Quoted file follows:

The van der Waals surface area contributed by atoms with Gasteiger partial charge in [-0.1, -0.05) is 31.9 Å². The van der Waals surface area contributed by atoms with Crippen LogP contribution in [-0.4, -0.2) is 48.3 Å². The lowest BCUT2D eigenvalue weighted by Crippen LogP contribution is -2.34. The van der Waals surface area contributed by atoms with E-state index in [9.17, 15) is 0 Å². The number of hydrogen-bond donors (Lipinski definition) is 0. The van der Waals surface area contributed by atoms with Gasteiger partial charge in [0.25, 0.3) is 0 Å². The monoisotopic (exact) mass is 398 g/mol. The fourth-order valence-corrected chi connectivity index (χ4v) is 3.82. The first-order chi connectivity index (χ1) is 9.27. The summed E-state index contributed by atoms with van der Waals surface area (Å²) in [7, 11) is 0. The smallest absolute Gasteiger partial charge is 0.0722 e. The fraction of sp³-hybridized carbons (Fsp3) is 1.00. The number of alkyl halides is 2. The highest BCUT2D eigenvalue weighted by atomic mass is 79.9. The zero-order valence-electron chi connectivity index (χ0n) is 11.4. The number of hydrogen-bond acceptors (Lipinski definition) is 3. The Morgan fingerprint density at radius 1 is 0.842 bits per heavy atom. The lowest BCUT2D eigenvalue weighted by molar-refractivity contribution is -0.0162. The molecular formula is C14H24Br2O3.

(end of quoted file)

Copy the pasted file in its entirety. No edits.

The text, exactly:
The van der Waals surface area contributed by atoms with Gasteiger partial charge in [-0.1, -0.05) is 31.9 Å². The van der Waals surface area contributed by atoms with Crippen LogP contribution in [-0.4, -0.2) is 48.3 Å². The lowest BCUT2D eigenvalue weighted by Crippen LogP contribution is -2.34. The van der Waals surface area contributed by atoms with E-state index in [9.17, 15) is 0 Å². The number of hydrogen-bond donors (Lipinski definition) is 0. The van der Waals surface area contributed by atoms with Gasteiger partial charge in [0.25, 0.3) is 0 Å². The monoisotopic (exact) mass is 398 g/mol. The fourth-order valence-corrected chi connectivity index (χ4v) is 3.82. The first-order chi connectivity index (χ1) is 9.27. The summed E-state index contributed by atoms with van der Waals surface area (Å²) in [7, 11) is 0. The smallest absolute Gasteiger partial charge is 0.0722 e. The fraction of sp³-hybridized carbons (Fsp3) is 1.00. The number of alkyl halides is 2. The highest BCUT2D eigenvalue weighted by atomic mass is 79.9. The zero-order valence-electron chi connectivity index (χ0n) is 11.4. The number of hydrogen-bond acceptors (Lipinski definition) is 3. The Morgan fingerprint density at radius 1 is 0.842 bits per heavy atom. The lowest BCUT2D eigenvalue weighted by molar-refractivity contribution is -0.0162. The molecular formula is C14H24Br2O3.